Congee Queen Downtown
Congee Queen Toronto is the downtown location of a well-loved chain of restaurants across the GTA that serves gigantic bowls of their namesake rice porridge and other classic Cantonese dishes.
The first location opened in Markham almost 20 years ago and was initially known as Congee Wong. It was here that Kenneth Chen started working as a server at 18 years old.
Chen worked his way up through the company, eventually becoming a franchise owner, running the brand's eight GTA locations.
The ninth location opened near Yonge and Dundas in September. It was Congee Queen's first downtown location outside of the suburbs.
The sprawling new space has two floors of seating that's split among tables seating two, family-style booths and large round tables that can seat up to eight people.
Modern finishes define this space in contrast to the other space. Panels of wood and LED lighting form the giant circular fixture that hovers above the main dining room and branches towards the kitchen area.
Beside the kitchen is a window showcasing the hanging Chinese barbecue meats like pork, duck and chicken that are served.
Upon seating, a warm pot of steeped tea is brought to the table for the dining party. Known for its family-style portions, the dishes on Congee Queen's menu are meant to be shared between those at the table.
I ordered the House Super Bowl Congee ($22.95) which comes in a choice of large or small.
The rice porridge has a smooth consistency which is made from boiling rice with gallons of water for almost three hours.
The seafood found in this succulent, savoury course includes tiger shrimp, crab, scallops, salmon, sliced grouper fish and arctic surf clams.
There was the B.B.Q. Duck ($25.50 for half, or $49.50 for whole) that arrives with the meat still attached to the bone.
Besides crispy skin that glistens, the roasted bird is finished with a soy sauce blend that adds saltiness to the flesh of the meat.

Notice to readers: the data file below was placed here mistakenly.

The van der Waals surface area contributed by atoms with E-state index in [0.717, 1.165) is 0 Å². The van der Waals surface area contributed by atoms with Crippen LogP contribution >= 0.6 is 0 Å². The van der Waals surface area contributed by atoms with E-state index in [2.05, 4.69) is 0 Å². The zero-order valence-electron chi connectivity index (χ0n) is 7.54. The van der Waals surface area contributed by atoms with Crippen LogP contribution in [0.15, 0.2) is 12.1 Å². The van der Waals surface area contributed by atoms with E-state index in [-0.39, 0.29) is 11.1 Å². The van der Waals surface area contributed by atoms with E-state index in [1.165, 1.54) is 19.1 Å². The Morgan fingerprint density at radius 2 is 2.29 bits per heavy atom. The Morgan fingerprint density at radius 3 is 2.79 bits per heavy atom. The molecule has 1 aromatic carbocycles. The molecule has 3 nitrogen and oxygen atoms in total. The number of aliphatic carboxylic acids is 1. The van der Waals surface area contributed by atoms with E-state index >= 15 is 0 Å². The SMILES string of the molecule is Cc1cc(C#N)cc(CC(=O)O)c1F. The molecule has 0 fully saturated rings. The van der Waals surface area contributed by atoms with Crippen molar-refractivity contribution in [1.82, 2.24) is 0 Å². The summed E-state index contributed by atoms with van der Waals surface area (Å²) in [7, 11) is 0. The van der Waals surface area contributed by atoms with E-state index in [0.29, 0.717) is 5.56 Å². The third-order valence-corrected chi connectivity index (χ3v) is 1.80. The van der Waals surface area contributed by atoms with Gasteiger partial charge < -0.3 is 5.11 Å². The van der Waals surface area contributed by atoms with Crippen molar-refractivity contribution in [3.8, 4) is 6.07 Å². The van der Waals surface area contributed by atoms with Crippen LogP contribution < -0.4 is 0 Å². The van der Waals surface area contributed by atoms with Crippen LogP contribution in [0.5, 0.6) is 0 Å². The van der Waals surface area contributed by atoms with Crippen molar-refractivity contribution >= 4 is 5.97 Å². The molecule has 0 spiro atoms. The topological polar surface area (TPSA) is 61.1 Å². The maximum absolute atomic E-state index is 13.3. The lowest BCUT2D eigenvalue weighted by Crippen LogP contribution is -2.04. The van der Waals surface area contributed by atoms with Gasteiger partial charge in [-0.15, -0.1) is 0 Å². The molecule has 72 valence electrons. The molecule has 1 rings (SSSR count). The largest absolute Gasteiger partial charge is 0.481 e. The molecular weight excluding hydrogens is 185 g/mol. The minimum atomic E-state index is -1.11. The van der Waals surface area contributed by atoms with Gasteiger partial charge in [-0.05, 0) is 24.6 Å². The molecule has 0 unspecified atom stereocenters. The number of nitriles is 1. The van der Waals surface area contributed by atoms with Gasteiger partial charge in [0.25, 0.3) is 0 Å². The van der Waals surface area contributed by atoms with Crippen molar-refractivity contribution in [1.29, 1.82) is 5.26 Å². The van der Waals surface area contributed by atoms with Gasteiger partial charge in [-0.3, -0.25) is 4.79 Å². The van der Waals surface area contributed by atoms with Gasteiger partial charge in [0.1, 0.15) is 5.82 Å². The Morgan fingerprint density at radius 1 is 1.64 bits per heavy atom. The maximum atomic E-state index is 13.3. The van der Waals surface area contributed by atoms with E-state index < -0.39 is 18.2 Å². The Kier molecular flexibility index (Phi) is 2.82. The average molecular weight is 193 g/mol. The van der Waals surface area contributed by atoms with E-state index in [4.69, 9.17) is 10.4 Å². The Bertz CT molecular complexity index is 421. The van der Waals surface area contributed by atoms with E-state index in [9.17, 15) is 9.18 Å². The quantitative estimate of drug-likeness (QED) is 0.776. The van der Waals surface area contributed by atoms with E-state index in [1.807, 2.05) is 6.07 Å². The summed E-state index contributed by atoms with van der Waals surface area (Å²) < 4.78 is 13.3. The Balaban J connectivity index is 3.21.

The Fried Chilli Turnip Patties ($12.50) is a popular dish that also pairs well as a side to any of the dishes.
The turnip cakes are made from a batter using daikon radish and rice flour that's steamed and then wok-fried to create these spongy, crispy cake-like pieces that have a mildly spicy bite.
The Cantonese Chow Mein ($20.25) is a giant steaming dish of crispy noodles topped with assorted ingredients including seafood like shrimp, scallops, and squid, meats like beef and pork, plus Chinese mushroom and broccoli.
Be sure to dig deep into the dish to enjoy the contrast of textures between the softer noodles near the top due to the saucy mountain of stir-fried toppings and the crispy drier ones below.
My mouth starts to water in anticipation when I see the Beef with Mushrooms ($21.50) come to the table on a hot sizzling plate.
Here, thin slices of beef burst from the beautiful blend of ginger, garlic and sliced onion it's stir-fried with. Fried green onions and chunky mushroom bits help pull together this classic dish.
For dessert, I'd recommend the Mango Slush ($8.50) which is a refreshing blend of milk, ice and chunks of fresh mango.
Drink it fast since the icy fruit drink starts to melt as soon as it arrives to your table.
Congee Queen's elaborate signage can be seen along the length of its Yonge Street storefront that's located between Dundas Street and College Street.